So what can be done about sexual harassment? In academia, the power dynamics can be particularly challenging for a victim. An advisee is often almost solely dependent on an advisor and accusing that advisor of sexual harassment can pose a significant professional risk. Fields are small and often close-knit, so there is pressure to not make waves. There have been many articles advising women how to behave in order to avoid being a target or advising men how to view women, but I think that the group that needs to make the change is all of the good people are not directly involved—the bystanders.

What bystanders can do

You very likely have been a bystander to harassment at some point in your career. If you have heard someone make an inappropriate comment, if you know of a friend or family member who has shared a sexual harassment incident with you, if you have seen an interaction in which someone seemed to be taking advantage of their position of power to curry sexual favors, then you have been a bystander. Social and psychological pressures can make it challenging to act, but we must work together to create an environment in which the bad behavior is condemned and it is safe for the victims to tell their stories.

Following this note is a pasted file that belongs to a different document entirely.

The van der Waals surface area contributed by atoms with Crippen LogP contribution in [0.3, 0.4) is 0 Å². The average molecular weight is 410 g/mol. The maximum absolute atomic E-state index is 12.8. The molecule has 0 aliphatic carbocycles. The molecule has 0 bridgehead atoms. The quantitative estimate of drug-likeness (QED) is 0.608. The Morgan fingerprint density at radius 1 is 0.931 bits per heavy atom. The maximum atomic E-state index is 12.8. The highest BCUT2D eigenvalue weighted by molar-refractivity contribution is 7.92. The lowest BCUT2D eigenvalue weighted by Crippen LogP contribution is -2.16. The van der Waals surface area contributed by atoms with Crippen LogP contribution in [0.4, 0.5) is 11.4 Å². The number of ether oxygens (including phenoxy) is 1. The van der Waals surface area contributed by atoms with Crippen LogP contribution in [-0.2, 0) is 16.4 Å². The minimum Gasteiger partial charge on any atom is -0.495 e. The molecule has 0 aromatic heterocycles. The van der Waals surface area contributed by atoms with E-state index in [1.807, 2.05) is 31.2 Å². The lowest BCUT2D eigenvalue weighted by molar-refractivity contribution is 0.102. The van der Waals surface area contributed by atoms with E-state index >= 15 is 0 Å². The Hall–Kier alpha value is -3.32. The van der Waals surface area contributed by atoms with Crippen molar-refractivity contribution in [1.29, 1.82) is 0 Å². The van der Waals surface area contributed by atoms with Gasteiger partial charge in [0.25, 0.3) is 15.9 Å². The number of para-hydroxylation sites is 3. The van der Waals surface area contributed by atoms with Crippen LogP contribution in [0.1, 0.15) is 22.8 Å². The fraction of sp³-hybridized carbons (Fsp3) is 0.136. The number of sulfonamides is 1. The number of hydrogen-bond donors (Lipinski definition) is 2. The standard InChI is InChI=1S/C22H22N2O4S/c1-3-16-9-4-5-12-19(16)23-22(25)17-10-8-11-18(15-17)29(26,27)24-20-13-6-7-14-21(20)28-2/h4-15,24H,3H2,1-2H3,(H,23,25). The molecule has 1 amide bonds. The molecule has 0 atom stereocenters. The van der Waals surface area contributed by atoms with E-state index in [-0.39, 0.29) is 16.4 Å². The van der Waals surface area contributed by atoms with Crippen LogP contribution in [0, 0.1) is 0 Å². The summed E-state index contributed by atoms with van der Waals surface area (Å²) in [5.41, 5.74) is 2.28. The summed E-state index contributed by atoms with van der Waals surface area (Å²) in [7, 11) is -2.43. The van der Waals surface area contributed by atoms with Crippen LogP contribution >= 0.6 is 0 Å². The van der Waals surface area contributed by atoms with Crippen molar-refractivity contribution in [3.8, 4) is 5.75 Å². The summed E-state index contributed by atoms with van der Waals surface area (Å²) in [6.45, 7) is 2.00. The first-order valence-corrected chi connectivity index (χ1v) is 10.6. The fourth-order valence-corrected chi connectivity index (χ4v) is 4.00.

First, bystanders need education. When I left academia and joined a large non-profit, I was required to participate in yearly sexual harassment training. It was filled with case studies of all sorts of obvious and less obvious bad behavior. Sure, the videos, which featured all of the glories of 1980s fashion, were a little dated, but the information was relevant and I finally felt as though I knew how to identify and report problematic behavior that would lead to a hostile work environment. I knew what to look for and who to go to if I saw or experienced a problem. I recall thinking at the time that I really wished I had had the training when I was in graduate school. I honestly didn’t know what sexual harassment looked like except in the most egregious cases until I had this training. Now there are many more resources available at universities and online.